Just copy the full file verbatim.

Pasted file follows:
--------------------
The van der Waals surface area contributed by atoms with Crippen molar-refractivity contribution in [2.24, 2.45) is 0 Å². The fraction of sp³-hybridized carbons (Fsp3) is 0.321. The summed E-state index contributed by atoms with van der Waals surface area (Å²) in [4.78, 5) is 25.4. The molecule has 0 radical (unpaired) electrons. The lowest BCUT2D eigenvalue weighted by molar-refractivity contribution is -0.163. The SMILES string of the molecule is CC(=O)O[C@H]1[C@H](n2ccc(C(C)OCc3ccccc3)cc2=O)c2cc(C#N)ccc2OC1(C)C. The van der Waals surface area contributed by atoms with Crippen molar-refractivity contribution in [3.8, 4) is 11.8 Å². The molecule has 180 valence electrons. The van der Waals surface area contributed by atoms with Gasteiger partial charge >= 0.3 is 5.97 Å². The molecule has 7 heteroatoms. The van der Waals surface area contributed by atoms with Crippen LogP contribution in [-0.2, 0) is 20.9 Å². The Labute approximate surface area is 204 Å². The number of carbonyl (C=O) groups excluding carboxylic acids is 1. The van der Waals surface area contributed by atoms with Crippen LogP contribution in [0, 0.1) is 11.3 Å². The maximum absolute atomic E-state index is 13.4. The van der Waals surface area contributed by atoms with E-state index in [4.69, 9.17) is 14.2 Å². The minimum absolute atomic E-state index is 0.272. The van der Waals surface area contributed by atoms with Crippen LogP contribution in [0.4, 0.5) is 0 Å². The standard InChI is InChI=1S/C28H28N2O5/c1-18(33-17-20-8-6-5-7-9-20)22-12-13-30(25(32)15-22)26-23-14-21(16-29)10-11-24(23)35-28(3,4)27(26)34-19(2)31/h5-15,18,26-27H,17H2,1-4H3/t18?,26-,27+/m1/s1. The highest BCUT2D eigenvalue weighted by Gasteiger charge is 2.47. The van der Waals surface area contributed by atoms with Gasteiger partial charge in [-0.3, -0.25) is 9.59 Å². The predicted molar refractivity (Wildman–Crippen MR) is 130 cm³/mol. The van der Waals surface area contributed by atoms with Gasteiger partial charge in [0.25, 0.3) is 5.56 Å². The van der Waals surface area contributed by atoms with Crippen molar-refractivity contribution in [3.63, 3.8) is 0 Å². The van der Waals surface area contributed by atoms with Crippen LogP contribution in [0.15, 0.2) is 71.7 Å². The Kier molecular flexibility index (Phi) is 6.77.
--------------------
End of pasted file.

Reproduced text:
The van der Waals surface area contributed by atoms with Crippen molar-refractivity contribution in [2.24, 2.45) is 0 Å². The fraction of sp³-hybridized carbons (Fsp3) is 0.321. The summed E-state index contributed by atoms with van der Waals surface area (Å²) in [4.78, 5) is 25.4. The molecule has 0 radical (unpaired) electrons. The lowest BCUT2D eigenvalue weighted by molar-refractivity contribution is -0.163. The SMILES string of the molecule is CC(=O)O[C@H]1[C@H](n2ccc(C(C)OCc3ccccc3)cc2=O)c2cc(C#N)ccc2OC1(C)C. The van der Waals surface area contributed by atoms with Crippen molar-refractivity contribution in [3.8, 4) is 11.8 Å². The molecule has 180 valence electrons. The van der Waals surface area contributed by atoms with Gasteiger partial charge >= 0.3 is 5.97 Å². The molecule has 7 heteroatoms. The van der Waals surface area contributed by atoms with Crippen LogP contribution in [-0.2, 0) is 20.9 Å². The Labute approximate surface area is 204 Å². The number of carbonyl (C=O) groups excluding carboxylic acids is 1. The van der Waals surface area contributed by atoms with Crippen LogP contribution in [0, 0.1) is 11.3 Å². The maximum absolute atomic E-state index is 13.4. The van der Waals surface area contributed by atoms with E-state index in [4.69, 9.17) is 14.2 Å². The minimum absolute atomic E-state index is 0.272. The van der Waals surface area contributed by atoms with Crippen LogP contribution in [0.4, 0.5) is 0 Å². The standard InChI is InChI=1S/C28H28N2O5/c1-18(33-17-20-8-6-5-7-9-20)22-12-13-30(25(32)15-22)26-23-14-21(16-29)10-11-24(23)35-28(3,4)27(26)34-19(2)31/h5-15,18,26-27H,17H2,1-4H3/t18?,26-,27+/m1/s1. The highest BCUT2D eigenvalue weighted by Gasteiger charge is 2.47. The van der Waals surface area contributed by atoms with Gasteiger partial charge in [-0.3, -0.25) is 9.59 Å². The predicted molar refractivity (Wildman–Crippen MR) is 130 cm³/mol. The van der Waals surface area contributed by atoms with Gasteiger partial charge in [0.25, 0.3) is 5.56 Å². The van der Waals surface area contributed by atoms with Crippen molar-refractivity contribution in [3.63, 3.8) is 0 Å². The van der Waals surface area contributed by atoms with Crippen LogP contribution in [0.15, 0.2) is 71.7 Å². The Kier molecular flexibility index (Phi) is 6.77.